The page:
After missing out on Corey Davis and Malik Hooker, the Bengals traded back with the Cardinals hoping that Mike Williams or Reuben Foster would still be there when they picked. They just missed out on Foster, but Mike Williams is still there for the taking, and the team doesn’t flinch. The pairing of A.J. Green and Mike Williams will make it tough for defensive backfields to fight in the air and easier for Andy Dalton to force throws where his pass catchers can do some damage.
14th Overall: Philadelphia Eagles select Christian McCaffrey, RB/WR, Stanford
Coincidentally, it is another running back who I paired up immediately when this team came on the clock. I spent some time looking at defensive options, but after keying in on Christian McCaffrey it all became a formality. He simply fits what the Eagles like to do, where they are strong and who Carson Wentz is as a passer too easily for me to have picked anyone else here. The NFC East will never be the same and McCaffrey could revolutionize how teams evaluate rushers from here on out.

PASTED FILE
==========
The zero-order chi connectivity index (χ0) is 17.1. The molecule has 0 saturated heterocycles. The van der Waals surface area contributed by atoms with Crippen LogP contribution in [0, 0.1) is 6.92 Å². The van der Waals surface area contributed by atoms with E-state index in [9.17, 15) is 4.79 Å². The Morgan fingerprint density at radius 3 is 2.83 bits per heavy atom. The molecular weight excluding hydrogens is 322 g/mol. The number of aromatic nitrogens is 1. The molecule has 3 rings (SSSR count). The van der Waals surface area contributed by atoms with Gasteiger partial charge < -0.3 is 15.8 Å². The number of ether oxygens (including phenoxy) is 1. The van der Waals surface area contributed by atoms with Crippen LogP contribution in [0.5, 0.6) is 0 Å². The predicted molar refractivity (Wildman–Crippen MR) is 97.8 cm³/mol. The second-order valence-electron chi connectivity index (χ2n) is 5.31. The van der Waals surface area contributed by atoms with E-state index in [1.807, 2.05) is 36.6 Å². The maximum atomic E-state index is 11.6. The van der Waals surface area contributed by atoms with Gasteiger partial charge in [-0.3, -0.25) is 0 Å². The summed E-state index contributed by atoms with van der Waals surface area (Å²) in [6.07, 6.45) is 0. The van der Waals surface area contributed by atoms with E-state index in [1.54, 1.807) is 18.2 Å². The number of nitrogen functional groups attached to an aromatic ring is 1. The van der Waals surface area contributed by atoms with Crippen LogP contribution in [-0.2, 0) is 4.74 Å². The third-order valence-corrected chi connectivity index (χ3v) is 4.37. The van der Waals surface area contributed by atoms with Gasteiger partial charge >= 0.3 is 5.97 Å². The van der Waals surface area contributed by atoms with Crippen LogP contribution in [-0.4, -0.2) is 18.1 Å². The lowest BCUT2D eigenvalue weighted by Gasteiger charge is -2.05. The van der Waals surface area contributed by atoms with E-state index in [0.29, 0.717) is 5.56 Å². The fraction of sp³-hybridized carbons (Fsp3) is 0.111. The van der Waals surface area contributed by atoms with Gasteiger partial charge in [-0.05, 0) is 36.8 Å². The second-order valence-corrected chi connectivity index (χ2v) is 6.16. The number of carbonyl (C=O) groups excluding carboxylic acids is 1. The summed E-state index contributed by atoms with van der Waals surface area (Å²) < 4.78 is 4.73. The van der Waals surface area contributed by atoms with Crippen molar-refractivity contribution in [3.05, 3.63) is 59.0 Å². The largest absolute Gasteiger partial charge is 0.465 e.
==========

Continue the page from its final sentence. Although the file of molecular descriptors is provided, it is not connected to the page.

15th Overall: Indianapolis Colts select O.J. Howard, TE, Alabama
With the Ravens, Redskins, and Titans up next, I felt this was prime trade down time for the Colts as Howard somehow made it this far. As I started looking at trade options, I began to ponder what it would be like with O.J. Howard in the Colts offense. His functional blocking ability coupled with elite athleticism would put him in a position to do tremendous damage in the AFC South. Eventually it became too good of an option to pass up, so the Colts dropped any trade options and simply took the best player there.
16th Overall: Baltimore Ravens select Garett Bolles, OT, Utah
One player that I didn’t really figure for any team in particular, but had a very clear place in a division, was Garett Bolles and the AFC North. The hard-nosed rivalries between the Bengals, Steelers, and Ravens just fit so well with the type of angry and aggressive play style of the Utah tackle. This is another situation where need and fit simply lined up, even if value may not have. No tackles going in the first 15 picks is an unlikely scenario in the worst of years, and the only reason it happened this year for me was the depth of talent in this class. Still, Bolles is a good player and the Ravens need an offensive lineman who can piss off the Steelers players and fans for a good long while.